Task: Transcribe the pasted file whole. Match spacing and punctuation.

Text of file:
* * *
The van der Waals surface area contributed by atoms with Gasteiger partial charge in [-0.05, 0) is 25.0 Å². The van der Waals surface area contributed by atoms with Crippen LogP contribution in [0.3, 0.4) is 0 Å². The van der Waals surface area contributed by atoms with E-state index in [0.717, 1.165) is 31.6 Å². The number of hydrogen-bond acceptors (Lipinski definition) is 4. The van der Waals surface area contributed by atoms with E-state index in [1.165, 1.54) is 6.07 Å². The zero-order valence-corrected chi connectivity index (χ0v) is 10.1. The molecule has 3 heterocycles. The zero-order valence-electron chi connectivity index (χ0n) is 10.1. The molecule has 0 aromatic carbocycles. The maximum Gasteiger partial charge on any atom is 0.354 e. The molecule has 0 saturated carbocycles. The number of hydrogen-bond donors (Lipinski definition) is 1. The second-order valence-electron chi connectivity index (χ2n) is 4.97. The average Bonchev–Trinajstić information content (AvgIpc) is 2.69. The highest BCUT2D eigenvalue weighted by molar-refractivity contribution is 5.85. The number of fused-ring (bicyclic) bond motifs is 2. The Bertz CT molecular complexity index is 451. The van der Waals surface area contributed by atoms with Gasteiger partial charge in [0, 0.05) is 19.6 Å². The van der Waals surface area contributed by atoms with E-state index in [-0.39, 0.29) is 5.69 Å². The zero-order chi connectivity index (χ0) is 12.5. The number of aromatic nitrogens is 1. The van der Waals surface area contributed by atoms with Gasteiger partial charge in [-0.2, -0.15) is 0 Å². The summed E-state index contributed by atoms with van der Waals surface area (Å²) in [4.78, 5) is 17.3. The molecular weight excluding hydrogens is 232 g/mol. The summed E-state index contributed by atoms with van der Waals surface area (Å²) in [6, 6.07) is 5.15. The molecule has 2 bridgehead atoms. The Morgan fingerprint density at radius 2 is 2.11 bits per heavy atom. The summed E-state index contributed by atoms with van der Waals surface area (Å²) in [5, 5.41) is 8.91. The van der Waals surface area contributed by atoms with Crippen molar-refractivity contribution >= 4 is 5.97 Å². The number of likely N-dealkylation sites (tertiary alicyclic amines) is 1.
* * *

The van der Waals surface area contributed by atoms with Gasteiger partial charge in [-0.05, 0) is 25.0 Å². The van der Waals surface area contributed by atoms with Crippen LogP contribution in [0.3, 0.4) is 0 Å². The van der Waals surface area contributed by atoms with E-state index in [0.717, 1.165) is 31.6 Å². The number of hydrogen-bond acceptors (Lipinski definition) is 4. The van der Waals surface area contributed by atoms with E-state index in [1.165, 1.54) is 6.07 Å². The zero-order valence-corrected chi connectivity index (χ0v) is 10.1. The molecule has 3 heterocycles. The zero-order valence-electron chi connectivity index (χ0n) is 10.1. The molecule has 0 aromatic carbocycles. The maximum Gasteiger partial charge on any atom is 0.354 e. The molecule has 0 saturated carbocycles. The number of hydrogen-bond donors (Lipinski definition) is 1. The second-order valence-electron chi connectivity index (χ2n) is 4.97. The average Bonchev–Trinajstić information content (AvgIpc) is 2.69. The highest BCUT2D eigenvalue weighted by molar-refractivity contribution is 5.85. The number of fused-ring (bicyclic) bond motifs is 2. The Bertz CT molecular complexity index is 451. The van der Waals surface area contributed by atoms with Gasteiger partial charge in [0, 0.05) is 19.6 Å². The van der Waals surface area contributed by atoms with E-state index in [-0.39, 0.29) is 5.69 Å². The zero-order chi connectivity index (χ0) is 12.5. The number of aromatic nitrogens is 1. The van der Waals surface area contributed by atoms with Gasteiger partial charge in [-0.2, -0.15) is 0 Å². The summed E-state index contributed by atoms with van der Waals surface area (Å²) in [4.78, 5) is 17.3. The molecular weight excluding hydrogens is 232 g/mol. The summed E-state index contributed by atoms with van der Waals surface area (Å²) in [6, 6.07) is 5.15. The molecule has 2 bridgehead atoms. The Morgan fingerprint density at radius 2 is 2.11 bits per heavy atom. The summed E-state index contributed by atoms with van der Waals surface area (Å²) in [5, 5.41) is 8.91. The van der Waals surface area contributed by atoms with Crippen molar-refractivity contribution >= 4 is 5.97 Å². The number of likely N-dealkylation sites (tertiary alicyclic amines) is 1.